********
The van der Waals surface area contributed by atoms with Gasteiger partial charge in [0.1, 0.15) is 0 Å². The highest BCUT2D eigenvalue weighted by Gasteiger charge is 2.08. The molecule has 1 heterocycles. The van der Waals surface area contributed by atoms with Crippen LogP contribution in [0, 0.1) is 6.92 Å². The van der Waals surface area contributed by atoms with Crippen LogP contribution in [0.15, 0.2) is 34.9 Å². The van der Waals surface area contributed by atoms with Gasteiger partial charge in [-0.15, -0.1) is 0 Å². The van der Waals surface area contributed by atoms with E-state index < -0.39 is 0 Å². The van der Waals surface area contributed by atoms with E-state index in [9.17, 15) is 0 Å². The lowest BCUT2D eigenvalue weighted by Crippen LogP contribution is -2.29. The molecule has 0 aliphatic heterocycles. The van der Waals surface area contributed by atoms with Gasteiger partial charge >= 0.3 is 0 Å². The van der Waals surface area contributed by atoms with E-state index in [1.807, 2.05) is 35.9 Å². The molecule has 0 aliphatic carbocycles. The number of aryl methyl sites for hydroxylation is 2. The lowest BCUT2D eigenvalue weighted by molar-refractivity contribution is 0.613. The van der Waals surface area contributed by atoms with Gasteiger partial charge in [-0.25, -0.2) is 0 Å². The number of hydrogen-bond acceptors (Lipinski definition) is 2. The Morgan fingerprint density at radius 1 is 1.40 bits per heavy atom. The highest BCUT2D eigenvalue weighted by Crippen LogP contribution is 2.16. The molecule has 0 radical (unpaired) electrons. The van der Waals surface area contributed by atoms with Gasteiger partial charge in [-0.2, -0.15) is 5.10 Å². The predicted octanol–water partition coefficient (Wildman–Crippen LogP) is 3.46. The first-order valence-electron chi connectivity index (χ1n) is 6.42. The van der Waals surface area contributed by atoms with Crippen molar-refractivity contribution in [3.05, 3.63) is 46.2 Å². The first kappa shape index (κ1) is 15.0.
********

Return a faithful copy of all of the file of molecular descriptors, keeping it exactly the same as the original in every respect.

The van der Waals surface area contributed by atoms with Gasteiger partial charge in [0.1, 0.15) is 0 Å². The highest BCUT2D eigenvalue weighted by Gasteiger charge is 2.08. The molecule has 1 heterocycles. The van der Waals surface area contributed by atoms with Crippen LogP contribution in [0, 0.1) is 6.92 Å². The van der Waals surface area contributed by atoms with Crippen LogP contribution in [0.15, 0.2) is 34.9 Å². The van der Waals surface area contributed by atoms with Gasteiger partial charge in [-0.15, -0.1) is 0 Å². The van der Waals surface area contributed by atoms with E-state index < -0.39 is 0 Å². The van der Waals surface area contributed by atoms with E-state index in [9.17, 15) is 0 Å². The lowest BCUT2D eigenvalue weighted by Crippen LogP contribution is -2.29. The molecule has 0 aliphatic heterocycles. The van der Waals surface area contributed by atoms with Gasteiger partial charge >= 0.3 is 0 Å². The van der Waals surface area contributed by atoms with E-state index in [1.807, 2.05) is 35.9 Å². The molecule has 0 aliphatic carbocycles. The number of aryl methyl sites for hydroxylation is 2. The lowest BCUT2D eigenvalue weighted by molar-refractivity contribution is 0.613. The van der Waals surface area contributed by atoms with Gasteiger partial charge in [-0.25, -0.2) is 0 Å². The number of hydrogen-bond acceptors (Lipinski definition) is 2. The Morgan fingerprint density at radius 1 is 1.40 bits per heavy atom. The highest BCUT2D eigenvalue weighted by Crippen LogP contribution is 2.16. The molecule has 0 radical (unpaired) electrons. The van der Waals surface area contributed by atoms with Gasteiger partial charge in [-0.2, -0.15) is 5.10 Å². The predicted octanol–water partition coefficient (Wildman–Crippen LogP) is 3.46. The first-order valence-electron chi connectivity index (χ1n) is 6.42. The van der Waals surface area contributed by atoms with Crippen molar-refractivity contribution in [3.05, 3.63) is 46.2 Å². The first kappa shape index (κ1) is 15.0.